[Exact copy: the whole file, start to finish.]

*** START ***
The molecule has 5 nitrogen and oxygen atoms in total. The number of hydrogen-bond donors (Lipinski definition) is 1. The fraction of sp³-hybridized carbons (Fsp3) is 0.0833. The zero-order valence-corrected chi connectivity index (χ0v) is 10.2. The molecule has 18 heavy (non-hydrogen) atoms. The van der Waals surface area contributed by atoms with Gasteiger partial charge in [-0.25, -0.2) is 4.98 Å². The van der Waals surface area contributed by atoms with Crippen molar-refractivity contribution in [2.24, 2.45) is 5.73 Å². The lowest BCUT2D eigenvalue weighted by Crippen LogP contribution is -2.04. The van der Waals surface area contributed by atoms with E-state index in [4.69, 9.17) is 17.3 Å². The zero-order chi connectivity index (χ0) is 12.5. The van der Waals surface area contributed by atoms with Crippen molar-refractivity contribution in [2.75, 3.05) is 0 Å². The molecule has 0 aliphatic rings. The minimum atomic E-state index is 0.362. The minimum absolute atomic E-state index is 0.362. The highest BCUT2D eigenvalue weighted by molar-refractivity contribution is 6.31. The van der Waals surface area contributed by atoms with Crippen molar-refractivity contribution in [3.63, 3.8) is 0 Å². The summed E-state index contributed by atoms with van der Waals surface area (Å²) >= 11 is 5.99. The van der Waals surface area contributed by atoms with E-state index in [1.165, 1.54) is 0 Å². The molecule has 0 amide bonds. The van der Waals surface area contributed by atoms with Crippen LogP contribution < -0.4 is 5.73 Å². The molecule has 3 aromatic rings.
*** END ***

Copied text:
The molecule has 5 nitrogen and oxygen atoms in total. The number of hydrogen-bond donors (Lipinski definition) is 1. The fraction of sp³-hybridized carbons (Fsp3) is 0.0833. The zero-order valence-corrected chi connectivity index (χ0v) is 10.2. The molecule has 18 heavy (non-hydrogen) atoms. The van der Waals surface area contributed by atoms with Gasteiger partial charge in [-0.25, -0.2) is 4.98 Å². The van der Waals surface area contributed by atoms with Crippen molar-refractivity contribution in [2.24, 2.45) is 5.73 Å². The lowest BCUT2D eigenvalue weighted by Crippen LogP contribution is -2.04. The van der Waals surface area contributed by atoms with E-state index in [4.69, 9.17) is 17.3 Å². The zero-order chi connectivity index (χ0) is 12.5. The van der Waals surface area contributed by atoms with Crippen molar-refractivity contribution in [2.75, 3.05) is 0 Å². The molecule has 0 aliphatic rings. The minimum atomic E-state index is 0.362. The minimum absolute atomic E-state index is 0.362. The highest BCUT2D eigenvalue weighted by molar-refractivity contribution is 6.31. The van der Waals surface area contributed by atoms with Crippen molar-refractivity contribution in [3.63, 3.8) is 0 Å². The summed E-state index contributed by atoms with van der Waals surface area (Å²) >= 11 is 5.99. The van der Waals surface area contributed by atoms with E-state index in [1.165, 1.54) is 0 Å². The molecule has 0 amide bonds. The van der Waals surface area contributed by atoms with Crippen LogP contribution < -0.4 is 5.73 Å². The molecule has 3 aromatic rings.